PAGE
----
Eugene had adopted stormwater standards for development that were very similar
to what Springfield had, both of which were based on the City of Portlandís
stormwater standards and water quality and quantity design.
Springfield and Eugene were working together to come to one set of
standards. In regards to clean
water services, their approach was to work with the impacted property owners on
a property-by-property basis or project-by-project basis as they came up.
Handy stated that being on quite a few committees involving metro planning
issues and looking at some of the joint issues, staff had indicated a commitment
to analyze the code and policies as a priority and recognizing that there were
some holes. He asked if staff could
help him reconcile that commitment with the people on the Council and the Mayor.
He had heard that funding for planning was not really a priority within
this climate of not having enough funds, but rather funds to put things on the
ground. He asked how this
commitment articulated in regard to dealing with things that planning
commissions address and maybe some elected officials had questions about.
Goodwin said planning was always a challenge, but the reality was that we could
not build a project until it had been thoroughly and completely planned.
We had not done that exercise in preparing the Public Facilities and
Services Plan, nor for that matter should we.
This was the first step to articulate those general projects that would
be needed so as interested development occurred, we could conduct the more
detailed planning on a specific project-by-project basis, and then effectively
determine how a project could or should be constructed.
First they got the general concept out, layup and articulate where these
things would generally go when they generally might occur, and then as the need
became more immediate for a specific project, would move that into a more
detailed plan, including among other things, specifically how to comply with the
requirements that we not, basically flood the downstream property owners which
created tremendous liability on the part of the City.
They didnít do that until they were at the point of having a real
development to plan for so they were not designing something on speculation in
the hope that when development happened, they would have happened to design the
right thing. The City spent our
planning dollars generally when there was something very specific to plan for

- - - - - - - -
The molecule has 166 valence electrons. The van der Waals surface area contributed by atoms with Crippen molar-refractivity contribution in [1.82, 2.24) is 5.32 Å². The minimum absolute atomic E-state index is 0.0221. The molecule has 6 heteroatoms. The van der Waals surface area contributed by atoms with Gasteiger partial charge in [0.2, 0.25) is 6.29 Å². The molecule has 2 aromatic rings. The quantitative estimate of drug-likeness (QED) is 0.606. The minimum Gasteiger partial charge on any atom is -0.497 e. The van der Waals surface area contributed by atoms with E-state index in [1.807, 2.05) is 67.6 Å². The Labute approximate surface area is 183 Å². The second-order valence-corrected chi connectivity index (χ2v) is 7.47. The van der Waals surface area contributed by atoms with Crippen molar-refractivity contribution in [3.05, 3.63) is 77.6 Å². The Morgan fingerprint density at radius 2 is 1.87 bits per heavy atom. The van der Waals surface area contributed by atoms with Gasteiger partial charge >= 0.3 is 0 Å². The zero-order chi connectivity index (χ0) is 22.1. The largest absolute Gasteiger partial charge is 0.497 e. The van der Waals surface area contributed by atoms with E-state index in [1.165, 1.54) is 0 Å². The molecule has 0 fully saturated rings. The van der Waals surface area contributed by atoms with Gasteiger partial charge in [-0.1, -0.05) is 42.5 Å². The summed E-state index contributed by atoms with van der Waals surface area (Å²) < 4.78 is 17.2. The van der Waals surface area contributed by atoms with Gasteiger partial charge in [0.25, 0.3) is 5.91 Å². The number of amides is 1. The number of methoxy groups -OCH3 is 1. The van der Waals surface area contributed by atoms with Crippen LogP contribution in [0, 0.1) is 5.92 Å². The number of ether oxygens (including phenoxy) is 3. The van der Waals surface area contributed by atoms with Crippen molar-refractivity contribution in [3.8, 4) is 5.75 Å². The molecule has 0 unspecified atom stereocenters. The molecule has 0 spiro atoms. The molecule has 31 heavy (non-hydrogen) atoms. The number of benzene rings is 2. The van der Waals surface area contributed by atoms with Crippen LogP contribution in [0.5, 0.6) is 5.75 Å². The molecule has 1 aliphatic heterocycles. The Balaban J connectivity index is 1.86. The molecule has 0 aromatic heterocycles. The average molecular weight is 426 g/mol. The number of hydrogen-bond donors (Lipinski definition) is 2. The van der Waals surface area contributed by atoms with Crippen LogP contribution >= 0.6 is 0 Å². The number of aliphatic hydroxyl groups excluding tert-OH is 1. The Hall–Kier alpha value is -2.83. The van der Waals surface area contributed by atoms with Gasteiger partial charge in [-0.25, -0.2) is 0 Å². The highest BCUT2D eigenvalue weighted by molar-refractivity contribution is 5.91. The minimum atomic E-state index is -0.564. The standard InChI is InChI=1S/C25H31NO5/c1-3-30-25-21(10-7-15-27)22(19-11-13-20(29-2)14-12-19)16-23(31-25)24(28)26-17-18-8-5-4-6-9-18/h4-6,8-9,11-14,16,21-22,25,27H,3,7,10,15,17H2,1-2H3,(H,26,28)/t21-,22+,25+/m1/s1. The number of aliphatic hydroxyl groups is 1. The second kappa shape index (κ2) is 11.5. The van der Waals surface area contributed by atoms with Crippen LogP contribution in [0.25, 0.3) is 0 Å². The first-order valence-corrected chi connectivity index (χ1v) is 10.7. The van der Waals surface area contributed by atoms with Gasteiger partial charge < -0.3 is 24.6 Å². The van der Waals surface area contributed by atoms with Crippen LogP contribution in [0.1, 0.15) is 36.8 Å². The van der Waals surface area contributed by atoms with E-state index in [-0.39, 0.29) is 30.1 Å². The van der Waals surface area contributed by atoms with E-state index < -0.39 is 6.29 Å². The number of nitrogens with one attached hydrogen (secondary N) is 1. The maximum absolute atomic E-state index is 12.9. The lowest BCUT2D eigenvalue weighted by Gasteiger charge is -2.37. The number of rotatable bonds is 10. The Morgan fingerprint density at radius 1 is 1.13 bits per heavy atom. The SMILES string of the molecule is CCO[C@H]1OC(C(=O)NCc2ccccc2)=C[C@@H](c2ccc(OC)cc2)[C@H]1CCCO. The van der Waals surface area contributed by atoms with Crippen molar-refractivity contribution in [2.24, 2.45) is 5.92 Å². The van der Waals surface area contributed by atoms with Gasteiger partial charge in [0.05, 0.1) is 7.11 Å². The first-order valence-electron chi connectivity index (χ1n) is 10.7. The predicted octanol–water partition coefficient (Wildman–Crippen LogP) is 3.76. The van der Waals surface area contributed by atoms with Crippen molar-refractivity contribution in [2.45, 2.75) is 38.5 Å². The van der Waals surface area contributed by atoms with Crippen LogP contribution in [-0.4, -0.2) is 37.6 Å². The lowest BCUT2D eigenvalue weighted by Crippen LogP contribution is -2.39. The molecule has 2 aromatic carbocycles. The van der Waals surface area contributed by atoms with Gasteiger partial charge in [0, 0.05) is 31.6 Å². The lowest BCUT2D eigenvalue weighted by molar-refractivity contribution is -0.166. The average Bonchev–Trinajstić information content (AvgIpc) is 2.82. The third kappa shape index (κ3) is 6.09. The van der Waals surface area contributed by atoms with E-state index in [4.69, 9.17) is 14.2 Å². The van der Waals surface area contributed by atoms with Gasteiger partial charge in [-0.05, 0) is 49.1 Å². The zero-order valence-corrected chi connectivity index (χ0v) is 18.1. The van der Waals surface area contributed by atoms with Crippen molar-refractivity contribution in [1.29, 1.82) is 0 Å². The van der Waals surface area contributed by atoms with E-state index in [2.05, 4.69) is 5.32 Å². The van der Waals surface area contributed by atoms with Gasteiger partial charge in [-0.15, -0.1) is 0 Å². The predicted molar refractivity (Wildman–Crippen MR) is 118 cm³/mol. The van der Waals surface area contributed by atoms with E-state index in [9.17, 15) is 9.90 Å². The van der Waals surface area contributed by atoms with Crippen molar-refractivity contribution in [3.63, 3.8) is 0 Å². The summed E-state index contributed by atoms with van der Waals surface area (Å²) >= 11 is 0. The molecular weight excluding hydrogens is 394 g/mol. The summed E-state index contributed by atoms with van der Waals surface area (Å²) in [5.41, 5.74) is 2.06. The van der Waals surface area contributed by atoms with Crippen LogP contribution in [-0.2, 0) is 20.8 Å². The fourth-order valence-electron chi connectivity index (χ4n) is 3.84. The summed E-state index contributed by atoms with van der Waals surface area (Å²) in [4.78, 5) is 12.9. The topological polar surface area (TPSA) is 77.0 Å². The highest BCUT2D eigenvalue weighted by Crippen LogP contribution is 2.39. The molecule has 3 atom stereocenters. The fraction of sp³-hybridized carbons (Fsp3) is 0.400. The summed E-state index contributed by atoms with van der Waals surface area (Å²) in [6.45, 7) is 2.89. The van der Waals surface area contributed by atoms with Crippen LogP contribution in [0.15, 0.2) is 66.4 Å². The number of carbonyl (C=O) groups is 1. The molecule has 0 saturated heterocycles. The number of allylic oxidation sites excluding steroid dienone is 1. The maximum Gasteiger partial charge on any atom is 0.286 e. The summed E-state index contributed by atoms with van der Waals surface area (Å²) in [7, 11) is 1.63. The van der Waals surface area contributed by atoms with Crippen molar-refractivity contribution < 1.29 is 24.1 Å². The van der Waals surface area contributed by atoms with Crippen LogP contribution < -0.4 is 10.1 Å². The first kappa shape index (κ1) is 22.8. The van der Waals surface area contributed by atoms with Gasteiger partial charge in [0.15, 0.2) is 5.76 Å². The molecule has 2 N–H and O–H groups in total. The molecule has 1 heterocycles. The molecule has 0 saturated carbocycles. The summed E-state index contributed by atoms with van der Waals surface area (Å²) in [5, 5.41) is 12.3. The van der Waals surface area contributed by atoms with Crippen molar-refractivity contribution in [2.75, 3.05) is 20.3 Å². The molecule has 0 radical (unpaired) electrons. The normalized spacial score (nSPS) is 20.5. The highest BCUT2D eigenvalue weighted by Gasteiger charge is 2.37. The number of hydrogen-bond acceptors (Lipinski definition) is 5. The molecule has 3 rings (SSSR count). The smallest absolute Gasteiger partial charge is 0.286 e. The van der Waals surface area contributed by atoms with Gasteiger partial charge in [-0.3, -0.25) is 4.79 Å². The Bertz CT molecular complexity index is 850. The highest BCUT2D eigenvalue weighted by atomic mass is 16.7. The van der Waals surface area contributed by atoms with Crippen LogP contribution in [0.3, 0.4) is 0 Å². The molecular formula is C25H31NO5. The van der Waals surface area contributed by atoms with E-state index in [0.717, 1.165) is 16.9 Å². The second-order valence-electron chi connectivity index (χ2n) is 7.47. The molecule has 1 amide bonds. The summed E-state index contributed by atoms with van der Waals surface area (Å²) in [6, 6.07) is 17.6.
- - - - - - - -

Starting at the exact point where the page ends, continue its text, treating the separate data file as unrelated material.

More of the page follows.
and then devoted specific planning dollars to the detailed planning which was
then followed by designing something specifically before we constructed it.
All through this of course, there was considerable public process because
all of the property owners, who were or could be affected, had a right and we
expected them to become a part of the process to help us find a solution that
worked for all of them.
Grimaldi stated tonight the elected officials had the opportunity to put some
parameters on how staff moved forward with that plan. The language that Mr.
Kelly suggested did that, as did the language that Mr. Goodwin was talking
about. That would give staff guidance.
Wylie asked if the language was ready to be read to Council so they could vote
on that which covered the concerns of Mr. Kelly.
Goodwin read the statement; ďIt would be our goal through existing policies is
that there will be no significant unmitigated peak wet weather downstream impact
to the greatest extent practical in full compliance with all applicable local,
state and federal lawĒ.
Kelly said that language did not address his concern and he was willing to
Wylie stated that Council couldnít move ahead until they understood what they
needed to do in order to move ahead. They
needed to get the correct language so the alteration could be done in order to
Dwyer stated it was more complicated than they thought.
He asked how they could justify SDCs on someone when the water was going
on the County land outside the urban growth boundary and nothing was being done
about it. Once SDCs were a system,
but where was the system that was going to handle the stormwater.
He said he had personal experience with the City of Springfield,
stormwater and and systems development charges. The City of Springfield had him
design a stormwater system on a piece of property and spend about $25,000, then
after several months told him the City didnít have any capacity, so what he
had designed had nothing to hook up to. He
developed his own onsite system because the perk rate (he explained the perk
rate) was adequate and he could develop his own stormwater system, a series of
ponds that went into the ground. In the 1996 flood, no water accumulated, which
was a pretty good test of how it worked. When
he went to get building permits the City said they were going to charge him for
stormwater, but he explained he didnít use the Cityís stormwater, so
didnít have to pay. He questioned collecting SDCs when the water was being
dumped somewhere else.
Dwyer stated the County Commissioners disagreed with their Planning Commission
quite often, and were not bound by anything the Planning Commission did. He had
some real concerns about having the plan work and doing it right and knowing
what was going to happen. Collecting
SDCs from somebody for something that didnít exist seemed to be ludicrous.
Having an emergency clause that allowed the City to do it right away was
even more ludicrous. He quoted Ronald Reagan.
Pishioneri stated he didnít like pulling any projects off the plan and he felt
the plan was fairly comprehensive. The
base plan and work in the area could be done by way of refinement plan.
This was something to start with.
PISHIONERI MOVED, AND COUNCILOR WYLIE SECONDED, TO DIRECT PUBLIC WORKS TO ASSURE